And let me tell you, that’s not the greatest marketing decision in the world, because it makes it harder for a booking agent to put a label on you, which is what they typically want to do. What’s the quickest, easiest label to put on us? We’re Chicago BluesGrass, I would say.
Doing “Another Brick in the Wall” came after playing all day long at a festival. And then we were like, “We’ve played a bunch of bluegrass music, what else do we got?”
Mike came up with that. He just threw it out there, and it just evolved.
We rarely rehearse and we rarely use a set list. We do orchestrate things, but we try to leave open space to where we have no more idea about what’s going to happen next than the audience does. We try to leave open sections for spontaneity to occur. There is a jam component to what we do.
Schelkopf: I know you studied with esteemed musicians like Jerry Douglas, Sally Van Meter and Andy Hall. What did you get studying and working with those people?
Anderlik: Well, I think the main thing that I learned is that when you watch a master musician play, you’re looking at the results, but you don’t see all of the work that went into getting to where they’re at. So what you learn, or at least what I learned, is that I could try for a million years, but I’m never, ever going to make my instrument sound like any of those people.
A lot of what happens when you play with good musicians is you play better. So for the three of us, myself, Mike and Pat, it’s easy to play together and I think we have a high degree of respect for each other. And what we are able to do as the three of us is not something that any of us could do on our own.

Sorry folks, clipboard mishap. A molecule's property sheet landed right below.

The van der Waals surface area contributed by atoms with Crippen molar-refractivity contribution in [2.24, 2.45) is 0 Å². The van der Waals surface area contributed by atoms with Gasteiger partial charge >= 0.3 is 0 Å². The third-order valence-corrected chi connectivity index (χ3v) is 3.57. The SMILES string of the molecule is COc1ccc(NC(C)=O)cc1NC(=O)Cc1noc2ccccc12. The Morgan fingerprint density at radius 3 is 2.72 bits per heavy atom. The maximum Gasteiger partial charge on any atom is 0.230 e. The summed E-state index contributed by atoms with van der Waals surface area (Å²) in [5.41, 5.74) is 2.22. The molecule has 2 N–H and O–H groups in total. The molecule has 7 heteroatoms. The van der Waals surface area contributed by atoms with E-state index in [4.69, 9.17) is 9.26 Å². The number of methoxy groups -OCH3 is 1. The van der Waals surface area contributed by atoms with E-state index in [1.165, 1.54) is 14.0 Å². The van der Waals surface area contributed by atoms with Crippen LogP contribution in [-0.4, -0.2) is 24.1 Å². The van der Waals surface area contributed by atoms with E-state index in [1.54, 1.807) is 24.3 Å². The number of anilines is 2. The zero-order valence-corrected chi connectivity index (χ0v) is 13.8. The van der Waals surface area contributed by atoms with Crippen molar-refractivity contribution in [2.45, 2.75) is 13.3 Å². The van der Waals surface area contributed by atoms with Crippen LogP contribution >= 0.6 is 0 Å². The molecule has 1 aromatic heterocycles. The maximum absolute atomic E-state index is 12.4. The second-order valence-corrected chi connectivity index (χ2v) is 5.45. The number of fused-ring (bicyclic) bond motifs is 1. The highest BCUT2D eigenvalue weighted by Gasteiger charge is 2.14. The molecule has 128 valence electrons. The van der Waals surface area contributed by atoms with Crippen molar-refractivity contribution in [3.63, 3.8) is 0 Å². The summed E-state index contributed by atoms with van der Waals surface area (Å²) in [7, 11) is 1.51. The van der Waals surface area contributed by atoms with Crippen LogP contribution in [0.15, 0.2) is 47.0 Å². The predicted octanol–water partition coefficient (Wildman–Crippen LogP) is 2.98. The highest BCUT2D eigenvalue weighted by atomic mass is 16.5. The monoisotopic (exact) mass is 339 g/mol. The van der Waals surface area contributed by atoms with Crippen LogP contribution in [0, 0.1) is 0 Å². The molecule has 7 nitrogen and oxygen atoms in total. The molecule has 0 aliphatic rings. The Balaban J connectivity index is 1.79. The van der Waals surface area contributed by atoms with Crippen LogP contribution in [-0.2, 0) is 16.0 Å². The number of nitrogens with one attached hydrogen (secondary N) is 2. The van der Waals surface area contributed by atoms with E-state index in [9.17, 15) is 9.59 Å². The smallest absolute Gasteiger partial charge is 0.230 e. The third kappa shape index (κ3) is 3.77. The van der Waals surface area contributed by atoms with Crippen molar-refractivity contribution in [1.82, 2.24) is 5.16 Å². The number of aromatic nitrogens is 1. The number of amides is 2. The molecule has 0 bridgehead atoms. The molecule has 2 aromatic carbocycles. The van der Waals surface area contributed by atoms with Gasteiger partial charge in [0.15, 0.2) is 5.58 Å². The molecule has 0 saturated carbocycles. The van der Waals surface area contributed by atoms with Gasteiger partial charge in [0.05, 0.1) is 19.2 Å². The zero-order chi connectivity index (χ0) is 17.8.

Schelkopf: What drew you to want to be a slide guitar player?
Anderlik: My first inspiration was Duane Allman. I didn’t even know he was playing slide. I just loved the way it sounded.
And then I saw Jerry Douglas play. Once I saw him and David Lindley, I was no longer interested in playing electric guitar.
There’s nothing wrong with electric guitar. It’s awesome. There’s a ton of great players around. Scott Tipping is certainly one of the better players around Chicago.
But it just didn’t speak to me. Slide guitar just spoke to me. It was what I wanted to do.
Schelkopf: I know that you taught at the Old Town School of Folk Music in Chicago for 10 years. What made you want to do that and what were some of the things that you tried to get across to your students?
Anderlik: I was playing in the lobby and Jimmy Tomasello, who was the guitar program director, heard me playing and he said, “Hey, do you want to teach here?” And I said, “OK.”
And so I started teaching. I was there for 10 years, and I taught dozens and dozens of people to play.
I think the main thing that I tried to get across to people was that once you get a little bit of technique under your belt, you have to go out and play with other musicians. That’s the way you learn.
You don’t learn from reading a book. Learning to play an instrument is like learning to speak a foreign language.
And you don’t learn to speak a foreign language by reading a book. You learn to speak a foreign language by immersing yourself in that language, whether it is somebody you are talking to on a regular basis or spending a year or two in the country.
Eric Schelkopf writes about the arts and entertainment scene in Chicago at thetotalscene.blogspot.com. He also is an employee of Shaw Media.